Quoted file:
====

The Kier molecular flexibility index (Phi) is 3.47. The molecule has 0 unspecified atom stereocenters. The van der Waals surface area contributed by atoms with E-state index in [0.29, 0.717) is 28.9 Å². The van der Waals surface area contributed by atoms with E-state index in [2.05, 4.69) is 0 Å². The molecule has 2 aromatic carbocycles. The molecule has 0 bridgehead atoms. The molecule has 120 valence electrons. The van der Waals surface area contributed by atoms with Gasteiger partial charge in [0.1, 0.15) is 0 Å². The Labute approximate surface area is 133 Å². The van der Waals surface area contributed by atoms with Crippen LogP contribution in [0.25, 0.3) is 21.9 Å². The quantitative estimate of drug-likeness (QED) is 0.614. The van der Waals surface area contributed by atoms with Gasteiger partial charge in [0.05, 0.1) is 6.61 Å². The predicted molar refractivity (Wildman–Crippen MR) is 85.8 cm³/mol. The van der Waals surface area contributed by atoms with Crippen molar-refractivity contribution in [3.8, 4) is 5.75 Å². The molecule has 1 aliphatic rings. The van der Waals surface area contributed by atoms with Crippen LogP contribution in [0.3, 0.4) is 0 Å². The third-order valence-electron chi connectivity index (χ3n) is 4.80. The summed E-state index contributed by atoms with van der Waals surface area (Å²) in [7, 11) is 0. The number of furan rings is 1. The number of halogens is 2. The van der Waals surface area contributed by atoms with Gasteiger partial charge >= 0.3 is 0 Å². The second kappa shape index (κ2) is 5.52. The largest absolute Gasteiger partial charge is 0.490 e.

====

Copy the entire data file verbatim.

The Kier molecular flexibility index (Phi) is 3.47. The molecule has 0 unspecified atom stereocenters. The van der Waals surface area contributed by atoms with E-state index in [0.29, 0.717) is 28.9 Å². The van der Waals surface area contributed by atoms with E-state index in [2.05, 4.69) is 0 Å². The molecule has 2 aromatic carbocycles. The molecule has 0 bridgehead atoms. The molecule has 120 valence electrons. The van der Waals surface area contributed by atoms with Gasteiger partial charge in [0.1, 0.15) is 0 Å². The Labute approximate surface area is 133 Å². The van der Waals surface area contributed by atoms with Crippen LogP contribution in [0.25, 0.3) is 21.9 Å². The quantitative estimate of drug-likeness (QED) is 0.614. The van der Waals surface area contributed by atoms with Gasteiger partial charge in [0.05, 0.1) is 6.61 Å². The predicted molar refractivity (Wildman–Crippen MR) is 85.8 cm³/mol. The van der Waals surface area contributed by atoms with Crippen molar-refractivity contribution in [3.8, 4) is 5.75 Å². The molecule has 1 aliphatic rings. The van der Waals surface area contributed by atoms with Crippen LogP contribution in [0.3, 0.4) is 0 Å². The third-order valence-electron chi connectivity index (χ3n) is 4.80. The summed E-state index contributed by atoms with van der Waals surface area (Å²) in [7, 11) is 0. The number of furan rings is 1. The number of halogens is 2. The van der Waals surface area contributed by atoms with Gasteiger partial charge >= 0.3 is 0 Å². The second kappa shape index (κ2) is 5.52. The largest absolute Gasteiger partial charge is 0.490 e.